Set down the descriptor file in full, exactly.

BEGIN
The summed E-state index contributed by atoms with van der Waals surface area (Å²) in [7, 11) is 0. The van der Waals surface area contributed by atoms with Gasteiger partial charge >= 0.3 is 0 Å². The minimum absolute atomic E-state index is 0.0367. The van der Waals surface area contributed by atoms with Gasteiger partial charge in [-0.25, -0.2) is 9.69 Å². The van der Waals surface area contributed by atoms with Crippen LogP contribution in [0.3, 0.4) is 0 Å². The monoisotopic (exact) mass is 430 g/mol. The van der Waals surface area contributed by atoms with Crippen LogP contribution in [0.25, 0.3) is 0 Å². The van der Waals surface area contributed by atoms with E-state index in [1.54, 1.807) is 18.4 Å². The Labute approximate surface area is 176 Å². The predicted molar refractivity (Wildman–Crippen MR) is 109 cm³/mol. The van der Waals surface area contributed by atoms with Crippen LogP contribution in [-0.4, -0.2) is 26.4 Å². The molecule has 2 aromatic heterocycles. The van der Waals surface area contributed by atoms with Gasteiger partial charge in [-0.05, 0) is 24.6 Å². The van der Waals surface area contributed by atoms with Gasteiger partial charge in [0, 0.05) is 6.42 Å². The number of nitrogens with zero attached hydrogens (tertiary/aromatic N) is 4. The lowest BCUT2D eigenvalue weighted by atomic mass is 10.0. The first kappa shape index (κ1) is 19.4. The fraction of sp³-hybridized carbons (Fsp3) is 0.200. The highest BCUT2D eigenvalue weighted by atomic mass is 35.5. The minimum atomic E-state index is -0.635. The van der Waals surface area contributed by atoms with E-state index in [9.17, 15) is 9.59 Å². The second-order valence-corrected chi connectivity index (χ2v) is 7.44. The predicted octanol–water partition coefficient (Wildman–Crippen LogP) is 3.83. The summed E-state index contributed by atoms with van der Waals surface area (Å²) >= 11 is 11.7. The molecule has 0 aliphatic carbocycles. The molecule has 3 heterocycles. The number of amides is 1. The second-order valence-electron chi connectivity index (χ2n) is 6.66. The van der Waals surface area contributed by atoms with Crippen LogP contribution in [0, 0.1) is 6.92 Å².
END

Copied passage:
The summed E-state index contributed by atoms with van der Waals surface area (Å²) in [7, 11) is 0. The van der Waals surface area contributed by atoms with Gasteiger partial charge >= 0.3 is 0 Å². The minimum absolute atomic E-state index is 0.0367. The van der Waals surface area contributed by atoms with Gasteiger partial charge in [-0.25, -0.2) is 9.69 Å². The van der Waals surface area contributed by atoms with Crippen LogP contribution in [0.3, 0.4) is 0 Å². The monoisotopic (exact) mass is 430 g/mol. The van der Waals surface area contributed by atoms with Crippen LogP contribution in [0.25, 0.3) is 0 Å². The van der Waals surface area contributed by atoms with E-state index in [1.54, 1.807) is 18.4 Å². The Labute approximate surface area is 176 Å². The predicted molar refractivity (Wildman–Crippen MR) is 109 cm³/mol. The van der Waals surface area contributed by atoms with Crippen LogP contribution in [-0.4, -0.2) is 26.4 Å². The molecule has 2 aromatic heterocycles. The van der Waals surface area contributed by atoms with Gasteiger partial charge in [-0.05, 0) is 24.6 Å². The van der Waals surface area contributed by atoms with Gasteiger partial charge in [0, 0.05) is 6.42 Å². The number of nitrogens with zero attached hydrogens (tertiary/aromatic N) is 4. The lowest BCUT2D eigenvalue weighted by atomic mass is 10.0. The first kappa shape index (κ1) is 19.4. The fraction of sp³-hybridized carbons (Fsp3) is 0.200. The highest BCUT2D eigenvalue weighted by atomic mass is 35.5. The minimum atomic E-state index is -0.635. The van der Waals surface area contributed by atoms with E-state index in [9.17, 15) is 9.59 Å². The second-order valence-corrected chi connectivity index (χ2v) is 7.44. The predicted octanol–water partition coefficient (Wildman–Crippen LogP) is 3.83. The summed E-state index contributed by atoms with van der Waals surface area (Å²) >= 11 is 11.7. The molecule has 0 aliphatic carbocycles. The molecule has 3 heterocycles. The number of amides is 1. The second-order valence-electron chi connectivity index (χ2n) is 6.66. The van der Waals surface area contributed by atoms with Crippen LogP contribution in [0, 0.1) is 6.92 Å².